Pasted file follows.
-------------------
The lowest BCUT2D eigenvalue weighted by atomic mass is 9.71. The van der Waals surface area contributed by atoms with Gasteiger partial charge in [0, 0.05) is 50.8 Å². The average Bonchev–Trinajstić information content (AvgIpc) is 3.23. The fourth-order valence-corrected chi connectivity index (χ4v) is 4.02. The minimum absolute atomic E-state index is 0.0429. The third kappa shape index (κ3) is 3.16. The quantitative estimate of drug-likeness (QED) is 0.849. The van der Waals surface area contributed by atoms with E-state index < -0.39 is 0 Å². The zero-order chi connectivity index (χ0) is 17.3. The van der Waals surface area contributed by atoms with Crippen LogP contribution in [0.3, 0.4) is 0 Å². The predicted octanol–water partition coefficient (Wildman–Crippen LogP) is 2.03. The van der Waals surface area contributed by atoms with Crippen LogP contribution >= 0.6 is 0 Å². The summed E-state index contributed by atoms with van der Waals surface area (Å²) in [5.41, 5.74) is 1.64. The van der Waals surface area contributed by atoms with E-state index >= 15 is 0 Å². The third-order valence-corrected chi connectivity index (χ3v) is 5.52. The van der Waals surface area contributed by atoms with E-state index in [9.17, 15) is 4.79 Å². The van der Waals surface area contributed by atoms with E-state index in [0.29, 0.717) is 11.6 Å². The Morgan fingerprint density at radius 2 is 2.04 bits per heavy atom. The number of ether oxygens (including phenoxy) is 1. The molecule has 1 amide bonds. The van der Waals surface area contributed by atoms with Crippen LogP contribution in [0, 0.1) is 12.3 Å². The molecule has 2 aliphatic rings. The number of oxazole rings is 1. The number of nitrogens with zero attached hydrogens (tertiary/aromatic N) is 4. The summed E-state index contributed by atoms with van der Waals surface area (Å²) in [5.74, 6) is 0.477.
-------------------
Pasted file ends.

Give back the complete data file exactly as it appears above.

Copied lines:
The lowest BCUT2D eigenvalue weighted by atomic mass is 9.71. The van der Waals surface area contributed by atoms with Gasteiger partial charge in [0, 0.05) is 50.8 Å². The average Bonchev–Trinajstić information content (AvgIpc) is 3.23. The fourth-order valence-corrected chi connectivity index (χ4v) is 4.02. The minimum absolute atomic E-state index is 0.0429. The third kappa shape index (κ3) is 3.16. The quantitative estimate of drug-likeness (QED) is 0.849. The van der Waals surface area contributed by atoms with E-state index < -0.39 is 0 Å². The zero-order chi connectivity index (χ0) is 17.3. The van der Waals surface area contributed by atoms with Crippen LogP contribution in [0.3, 0.4) is 0 Å². The predicted octanol–water partition coefficient (Wildman–Crippen LogP) is 2.03. The van der Waals surface area contributed by atoms with Crippen LogP contribution >= 0.6 is 0 Å². The summed E-state index contributed by atoms with van der Waals surface area (Å²) in [5.41, 5.74) is 1.64. The van der Waals surface area contributed by atoms with E-state index >= 15 is 0 Å². The third-order valence-corrected chi connectivity index (χ3v) is 5.52. The van der Waals surface area contributed by atoms with E-state index in [9.17, 15) is 4.79 Å². The van der Waals surface area contributed by atoms with E-state index in [0.29, 0.717) is 11.6 Å². The Morgan fingerprint density at radius 2 is 2.04 bits per heavy atom. The number of ether oxygens (including phenoxy) is 1. The molecule has 1 amide bonds. The van der Waals surface area contributed by atoms with Crippen LogP contribution in [0, 0.1) is 12.3 Å². The molecule has 2 aliphatic rings. The number of oxazole rings is 1. The number of nitrogens with zero attached hydrogens (tertiary/aromatic N) is 4. The summed E-state index contributed by atoms with van der Waals surface area (Å²) in [5.74, 6) is 0.477.